Last month I went to a week-long skating competition for my EDJ, and I’ll admit that for the first time I wasn’t 100% gung-ho thrilled to be going. I had final edits for ONE HOT SECOND, the latest Bitterthorn contemporary romance coming out in August from Carina Press. I was stuck in revision hell on a four-part contemporary romance miniseries I’m self-publishing later this year. I’m blocking out the next Bitterthorn book that I’d like to get done before summer is over (we’ll see about that one, *eye roll*). Work travel was going to drag me away from all that, and I wasn’t a happy camper.
As I sat at the plane’s gate getting my grump on, I spotted a guy thumb-typing on his phone, oblivious to the world. I watched him out of the corner of my eye, thinking the dude had to be working on the world’s longest text message when it hit me—he probably wasn’t texting, but working. Right there, in the middle of airport madness.
So I got my phone out and started doing the same.
It wasn’t as impossible as I thought. Normally I don’t like distractions around me when I write. But sometimes you just don’t have the luxury of being Little Miss Diva Fussybritches. If I wanted to get both my jobs done–and I did–I’d have to make my writing “office” anywhere… even if it was an airport or an ice arena.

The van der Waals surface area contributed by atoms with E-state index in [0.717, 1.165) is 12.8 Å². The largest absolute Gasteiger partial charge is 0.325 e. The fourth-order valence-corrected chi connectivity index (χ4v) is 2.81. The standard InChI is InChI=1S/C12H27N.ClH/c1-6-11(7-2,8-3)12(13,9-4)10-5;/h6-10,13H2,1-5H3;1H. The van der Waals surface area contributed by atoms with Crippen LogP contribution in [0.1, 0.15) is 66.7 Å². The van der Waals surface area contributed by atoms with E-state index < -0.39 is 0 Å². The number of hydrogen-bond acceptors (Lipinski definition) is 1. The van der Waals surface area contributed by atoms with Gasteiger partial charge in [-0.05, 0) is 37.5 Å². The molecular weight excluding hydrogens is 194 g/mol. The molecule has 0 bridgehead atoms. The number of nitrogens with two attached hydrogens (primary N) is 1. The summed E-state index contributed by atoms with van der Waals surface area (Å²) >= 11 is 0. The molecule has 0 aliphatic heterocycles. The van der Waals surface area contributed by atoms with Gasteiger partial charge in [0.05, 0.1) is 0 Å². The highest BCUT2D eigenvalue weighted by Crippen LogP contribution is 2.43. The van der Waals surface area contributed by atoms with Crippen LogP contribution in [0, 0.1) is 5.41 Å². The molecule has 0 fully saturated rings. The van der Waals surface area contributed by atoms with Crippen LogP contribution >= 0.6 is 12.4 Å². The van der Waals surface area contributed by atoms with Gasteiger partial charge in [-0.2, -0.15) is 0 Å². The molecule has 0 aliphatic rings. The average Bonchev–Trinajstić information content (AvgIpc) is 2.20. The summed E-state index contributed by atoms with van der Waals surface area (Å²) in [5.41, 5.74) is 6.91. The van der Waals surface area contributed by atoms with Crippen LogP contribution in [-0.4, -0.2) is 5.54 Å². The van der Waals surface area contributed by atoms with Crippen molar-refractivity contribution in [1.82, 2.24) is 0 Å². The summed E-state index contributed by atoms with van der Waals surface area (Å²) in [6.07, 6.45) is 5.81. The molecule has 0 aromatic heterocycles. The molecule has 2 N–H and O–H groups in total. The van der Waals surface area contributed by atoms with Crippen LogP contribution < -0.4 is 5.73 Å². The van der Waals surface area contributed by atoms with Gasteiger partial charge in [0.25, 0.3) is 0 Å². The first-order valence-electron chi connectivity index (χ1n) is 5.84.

Once I got that through my thick skull, it was like an internal switch was thrown. By the time we were scheduled to fly home, I had accomplished SO MUCH, and I was glad I’d had the experience. A future Bitterthorn book had a chapter-by-chapter outline. A sticking point in my current project had been ironed out, complete with dialogue. During the flight home, I wrote an entire chapter in a journal I had picked up along the way (talk about writer’s cramp, heh). Who knew that I could actually be retrained to work in a chaotic atmosphere?
I’ve come across comments of would-be writers, saying that they never have any writing time to get the job done. Before this trip, I understood that completely. But now I know better. An old dog (me 😉 ) can learn new tricks. So no more excuses. If you want to write, do it. Don’t wait for peace and quiet. Don’t wait for the perfect setting. “Perfect” is never going to happen, so just sit your butt in a chair—or a stool, or a lobby sofa or the freaking concrete floor beside an ice arena—and write.